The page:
Armey has had less immediate success with his next target, farm subsidies. He argued persuasively that subsidies are no more needed to maintain supplies of the six large subsidized crops than they are for the hundreds of crops which manage to be produced without subsidies and that farmers no more deserve subsidies than any other small businessmen. He forged an alliance on the issue with Brooklyn Democrat Charles Schumer, but was never able to prevail on the floor. But in 1996 the Republican Congress passed the Freedom to Farm Act, phasing out most of the subsidies over seven years.
Armey had little success in his first decade as a minority back-bencher on the Economic and Educational Opportunities or Budget Committees, where he was outvoted by committed partisans of expanded domestic programs, which he attacked. But he found more sympathizers in the Republican Conference. He strongly opposed President Bush's budget summit tax increase and determined to get ''a seat at the table.'' So after the 1992 election, Armey ran for Republican Conference chairman against incumbent Jerry Lewis, who had supported the budget summit. Armey won the number-three leadership position 88-84, winning the lion's share of the 47 freshmen Republicans and gaining crucial support from Lewis's California delegation as well. This put Armey into leadership meetings at the White House, at one of the first of which he told President Clinton that passage of his budget and tax plan would make him a ''one-term president''--not the first or last Armey breach of Washington's collegial etiquette. He is capable of bitter riposte: During the 1994 crime bill debate, when Democrats talked of the need to support Clinton, Armey said, ''Your president is just not that important for us''--he soon apologized, and Minority Leader Bob Michel took him to task.
When Gingrich came up with the idea of having all Republican incumbents and candidates sign a pledge on the steps of the Capitol in September 1994, Armey spearheaded the effort to draw up and then sell--including to some doubters within his own party, let alone other parts of Washington's political class--many of the specifics of the Contract with America. Along with Gingrich, he then traveled virtually non-stop across the nation in the month before the election to raise money and enthusiasm for Republican candidates. After Republicans won control in November, Armey gained his just reward of being elected majority leader without opposition. And he then surprised many with his legislative skill in commanding the 100-day schedule that delivered on the Republicans' campaign promise to debate each item of the Contract, with the House passing everything except term limits. Later scheduling got more ragged, and members complained about votes scheduled at odd hours or business put off until inconvenient times. Some of these were due to the inevitable inefficiency of a process never designed to be efficient. In fact, the Republicans, with Gingrich plotting long-range strategy in his office overlooking the Washington Monument and Armey operating more on the floor as ''the chief operating officer,'' performed more competently than their utter lack of experience managing a legislative majority gave warrant to imagine. During the 1996-97 controversy over the Gingrich ethics complaint, Armey was careful to stay supportive in public but presumably made some preparation in private to succeed Gingrich should that have been necessary.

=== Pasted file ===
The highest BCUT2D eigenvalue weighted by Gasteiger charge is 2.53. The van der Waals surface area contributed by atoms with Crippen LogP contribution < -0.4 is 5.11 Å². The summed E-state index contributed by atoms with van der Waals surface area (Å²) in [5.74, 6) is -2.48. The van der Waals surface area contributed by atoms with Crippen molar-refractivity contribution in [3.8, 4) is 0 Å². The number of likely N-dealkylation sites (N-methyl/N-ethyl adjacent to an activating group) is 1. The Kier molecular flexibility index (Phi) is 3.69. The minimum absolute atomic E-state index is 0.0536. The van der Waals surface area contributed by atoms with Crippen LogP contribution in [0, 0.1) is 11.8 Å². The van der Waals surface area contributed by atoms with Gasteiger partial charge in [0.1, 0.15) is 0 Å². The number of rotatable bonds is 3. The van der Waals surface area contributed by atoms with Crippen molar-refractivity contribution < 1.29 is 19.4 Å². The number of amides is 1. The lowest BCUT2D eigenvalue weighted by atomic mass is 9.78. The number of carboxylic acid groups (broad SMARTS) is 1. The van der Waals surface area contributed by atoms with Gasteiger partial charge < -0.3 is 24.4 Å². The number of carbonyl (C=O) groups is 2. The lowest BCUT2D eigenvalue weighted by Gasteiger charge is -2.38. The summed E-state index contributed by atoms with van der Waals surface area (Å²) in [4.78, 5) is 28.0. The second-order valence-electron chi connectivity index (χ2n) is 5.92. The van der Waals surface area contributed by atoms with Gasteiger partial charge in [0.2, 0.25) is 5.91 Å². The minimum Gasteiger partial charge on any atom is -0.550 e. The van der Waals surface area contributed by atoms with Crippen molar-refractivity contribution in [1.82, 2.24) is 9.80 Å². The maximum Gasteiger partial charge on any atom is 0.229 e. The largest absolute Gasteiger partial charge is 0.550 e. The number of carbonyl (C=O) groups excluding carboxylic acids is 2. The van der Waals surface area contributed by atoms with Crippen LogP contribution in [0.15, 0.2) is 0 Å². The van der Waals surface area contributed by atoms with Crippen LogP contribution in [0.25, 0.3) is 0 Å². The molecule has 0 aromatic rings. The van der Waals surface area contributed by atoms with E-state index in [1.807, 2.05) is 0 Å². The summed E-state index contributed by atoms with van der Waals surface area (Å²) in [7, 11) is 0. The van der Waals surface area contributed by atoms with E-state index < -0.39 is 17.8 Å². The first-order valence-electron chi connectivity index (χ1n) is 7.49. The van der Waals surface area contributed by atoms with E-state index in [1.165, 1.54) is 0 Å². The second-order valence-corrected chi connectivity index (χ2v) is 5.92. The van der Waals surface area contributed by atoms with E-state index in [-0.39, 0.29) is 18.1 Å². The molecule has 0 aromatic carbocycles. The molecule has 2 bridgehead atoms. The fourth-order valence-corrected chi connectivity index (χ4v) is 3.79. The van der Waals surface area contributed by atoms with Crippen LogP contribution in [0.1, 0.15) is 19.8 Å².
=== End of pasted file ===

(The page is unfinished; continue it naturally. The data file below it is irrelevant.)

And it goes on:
There was some tension between Armey's personal stands and his leadership responsibilities. He would have liked to see all farm subsidies cut, but realized that Southern Republicans from cotton districts would block such a bill. He said that he would oppose a minimum wage increase ''with every fiber of my being,'' but became reconciled when Gingrich and others realized they had to let it go through. And he acquiesced in the 1997 budget deal, with its complicated tax incentives, which were entirely contrary to the thrust of his current favorite proposal, a flat tax of 20% for two years, then 17%, with generous personal allowances and no taxes on capital gains, dividends, interest or inheritances. But the flat tax had competition from Ways and Means Committee Chairman Bill Archer's consumption-based tax, and neither was likely to be pushed forward as long as Clinton was president--although Armey and Billy Tauzin conducted a series of ''scrap the code'' debates across the country on the merits of the flat tax versus the consumption tax.